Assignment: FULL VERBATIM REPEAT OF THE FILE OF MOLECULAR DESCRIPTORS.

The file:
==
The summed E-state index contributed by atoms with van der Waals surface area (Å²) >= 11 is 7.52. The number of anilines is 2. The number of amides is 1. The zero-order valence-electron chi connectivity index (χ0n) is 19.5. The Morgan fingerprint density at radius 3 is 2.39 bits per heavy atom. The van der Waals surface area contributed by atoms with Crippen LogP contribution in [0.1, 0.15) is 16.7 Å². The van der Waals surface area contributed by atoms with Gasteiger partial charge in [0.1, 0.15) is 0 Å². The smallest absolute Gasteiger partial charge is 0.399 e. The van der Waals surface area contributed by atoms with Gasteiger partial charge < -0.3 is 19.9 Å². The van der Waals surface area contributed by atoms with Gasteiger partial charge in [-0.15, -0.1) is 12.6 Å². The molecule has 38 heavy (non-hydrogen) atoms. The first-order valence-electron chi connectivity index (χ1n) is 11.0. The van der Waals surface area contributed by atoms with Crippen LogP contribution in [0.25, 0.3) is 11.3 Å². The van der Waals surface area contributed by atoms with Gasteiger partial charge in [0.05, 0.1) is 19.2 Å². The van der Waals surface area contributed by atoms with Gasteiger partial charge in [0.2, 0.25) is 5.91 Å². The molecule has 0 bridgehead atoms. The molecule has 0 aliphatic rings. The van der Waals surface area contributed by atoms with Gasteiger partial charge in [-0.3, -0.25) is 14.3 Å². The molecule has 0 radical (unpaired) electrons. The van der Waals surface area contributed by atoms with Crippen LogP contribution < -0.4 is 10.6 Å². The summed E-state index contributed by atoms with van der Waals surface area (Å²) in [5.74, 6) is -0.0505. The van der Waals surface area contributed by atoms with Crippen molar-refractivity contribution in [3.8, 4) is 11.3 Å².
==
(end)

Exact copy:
The summed E-state index contributed by atoms with van der Waals surface area (Å²) >= 11 is 7.52. The number of anilines is 2. The number of amides is 1. The zero-order valence-electron chi connectivity index (χ0n) is 19.5. The Morgan fingerprint density at radius 3 is 2.39 bits per heavy atom. The van der Waals surface area contributed by atoms with Crippen LogP contribution in [0.1, 0.15) is 16.7 Å². The van der Waals surface area contributed by atoms with Gasteiger partial charge in [0.1, 0.15) is 0 Å². The smallest absolute Gasteiger partial charge is 0.399 e. The van der Waals surface area contributed by atoms with Gasteiger partial charge < -0.3 is 19.9 Å². The van der Waals surface area contributed by atoms with Gasteiger partial charge in [-0.15, -0.1) is 12.6 Å². The molecule has 38 heavy (non-hydrogen) atoms. The first-order valence-electron chi connectivity index (χ1n) is 11.0. The van der Waals surface area contributed by atoms with Crippen LogP contribution in [0.25, 0.3) is 11.3 Å². The van der Waals surface area contributed by atoms with Gasteiger partial charge in [0.05, 0.1) is 19.2 Å². The van der Waals surface area contributed by atoms with Gasteiger partial charge in [0.2, 0.25) is 5.91 Å². The molecule has 0 bridgehead atoms. The molecule has 0 aliphatic rings. The van der Waals surface area contributed by atoms with Gasteiger partial charge in [-0.3, -0.25) is 14.3 Å². The molecule has 0 radical (unpaired) electrons. The van der Waals surface area contributed by atoms with Crippen LogP contribution < -0.4 is 10.6 Å². The summed E-state index contributed by atoms with van der Waals surface area (Å²) in [5.74, 6) is -0.0505. The van der Waals surface area contributed by atoms with Crippen molar-refractivity contribution in [3.8, 4) is 11.3 Å².